Solids of Revolution around y = x

  1. Is it possible to revolve a function around y = x? If so how would you do it?

    I suppose the main difficulty is in finding the radius for the area of a disk or cylinder. Is there any method that works will all or most functions?
     
  2. jcsd
  3. tiny-tim

    tiny-tim 26,054
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    Hi TheAbsoluTurk! :smile:

    Easiest way is to change to new coordinates p = x + y, q = x - y (or the same but divided by √2, if you prefer).

    Then x = y is the q axis, so that's just a rotation about the q axis. :wink:
     
  4. Ok, let's say that I'm trying to rotate y = x^2 around y = x.

    p = x + y

    q = x - y

    So do I have to insert (q + y) into x to make y = (q + y)^2 ?
     
    Last edited: Feb 5, 2013
  5. tiny-tim

    tiny-tim 26,054
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    Easier is to substitute x = (p+q)/2, y = (p-q)/2 :wink:
     
  6. Do you know of any YouTube videos or articles on the internet which show how to do this?
     
  7. tiny-tim

    tiny-tim 26,054
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    uhh? :confused:

    just do it … substitute those formulas into y = x2 !​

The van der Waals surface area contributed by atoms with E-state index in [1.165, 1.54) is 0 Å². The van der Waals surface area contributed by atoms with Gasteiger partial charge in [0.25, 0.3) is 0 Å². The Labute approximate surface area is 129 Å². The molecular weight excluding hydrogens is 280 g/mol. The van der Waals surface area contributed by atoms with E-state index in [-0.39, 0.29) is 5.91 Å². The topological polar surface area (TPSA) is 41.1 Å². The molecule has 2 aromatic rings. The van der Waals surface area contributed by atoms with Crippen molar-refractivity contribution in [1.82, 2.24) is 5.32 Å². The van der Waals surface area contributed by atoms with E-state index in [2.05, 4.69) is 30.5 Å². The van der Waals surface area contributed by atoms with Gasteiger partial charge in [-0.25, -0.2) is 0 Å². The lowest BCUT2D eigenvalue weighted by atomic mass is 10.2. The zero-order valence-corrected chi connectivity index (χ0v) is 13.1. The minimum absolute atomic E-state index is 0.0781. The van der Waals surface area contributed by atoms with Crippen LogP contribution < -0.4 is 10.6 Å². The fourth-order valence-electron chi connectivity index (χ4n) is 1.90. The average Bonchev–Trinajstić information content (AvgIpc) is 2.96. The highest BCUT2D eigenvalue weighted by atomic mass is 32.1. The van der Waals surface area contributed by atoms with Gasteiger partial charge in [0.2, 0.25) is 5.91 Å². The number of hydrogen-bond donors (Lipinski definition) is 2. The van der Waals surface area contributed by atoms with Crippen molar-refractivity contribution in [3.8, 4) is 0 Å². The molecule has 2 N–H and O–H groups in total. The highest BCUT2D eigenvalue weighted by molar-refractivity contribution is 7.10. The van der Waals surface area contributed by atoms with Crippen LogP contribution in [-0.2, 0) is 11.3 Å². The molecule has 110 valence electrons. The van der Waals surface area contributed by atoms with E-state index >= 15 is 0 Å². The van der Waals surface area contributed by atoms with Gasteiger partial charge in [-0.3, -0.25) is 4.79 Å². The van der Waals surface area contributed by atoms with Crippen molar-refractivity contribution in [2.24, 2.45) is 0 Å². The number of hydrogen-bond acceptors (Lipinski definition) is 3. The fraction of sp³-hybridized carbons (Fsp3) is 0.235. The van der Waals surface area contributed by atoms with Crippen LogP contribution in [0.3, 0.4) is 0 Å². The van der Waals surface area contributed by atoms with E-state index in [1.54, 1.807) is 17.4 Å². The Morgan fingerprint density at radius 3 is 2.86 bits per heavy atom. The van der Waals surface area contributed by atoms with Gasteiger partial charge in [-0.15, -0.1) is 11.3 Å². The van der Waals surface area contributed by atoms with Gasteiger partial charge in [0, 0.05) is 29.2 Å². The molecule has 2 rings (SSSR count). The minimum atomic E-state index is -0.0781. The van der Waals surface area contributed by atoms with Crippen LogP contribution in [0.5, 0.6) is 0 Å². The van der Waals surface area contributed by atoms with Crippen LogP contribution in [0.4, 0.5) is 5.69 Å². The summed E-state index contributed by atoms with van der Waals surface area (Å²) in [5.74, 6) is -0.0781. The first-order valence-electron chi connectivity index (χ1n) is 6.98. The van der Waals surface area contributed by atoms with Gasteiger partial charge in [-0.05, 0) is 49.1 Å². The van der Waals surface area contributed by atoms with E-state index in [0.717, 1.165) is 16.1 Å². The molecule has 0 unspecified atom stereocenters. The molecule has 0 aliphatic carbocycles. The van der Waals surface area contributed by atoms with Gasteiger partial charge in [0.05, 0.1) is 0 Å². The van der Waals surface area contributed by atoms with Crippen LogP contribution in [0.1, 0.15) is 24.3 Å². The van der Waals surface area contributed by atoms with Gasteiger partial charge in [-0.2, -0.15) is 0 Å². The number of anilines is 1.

8. I understand that but I don't know what to do after that. Does r in ∏r^2 equal (p-q)/2? How do you integrate that?
     
  9. tiny-tim

    tiny-tim 26,054
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    no, the r is the distance from your axis

    your axis (originally called x=y) is the q axis, so r is the distance from the q axis, which is p (or is it p/2?)
     
  10. Let me get this straight:

    What is the volume of y = x^2 rotated about y = x?

    Define p = x +y

    Define q = x - y

    I don't understand why you chose to insert x = (p+q)/2 and y = (p-q)/2 ? How did you get these?
     
  11. Ok, I understand how you got those expressions. But what's to do next? Do you solve for p?
     
  12. tiny-tim

    tiny-tim 26,054
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    (just got up :zzz:)

    first you convert everything into p and q

    then you solve the problem, in p and q (you've said you know how to do this)

    finally you convert your solution back to x and y :smile:
     
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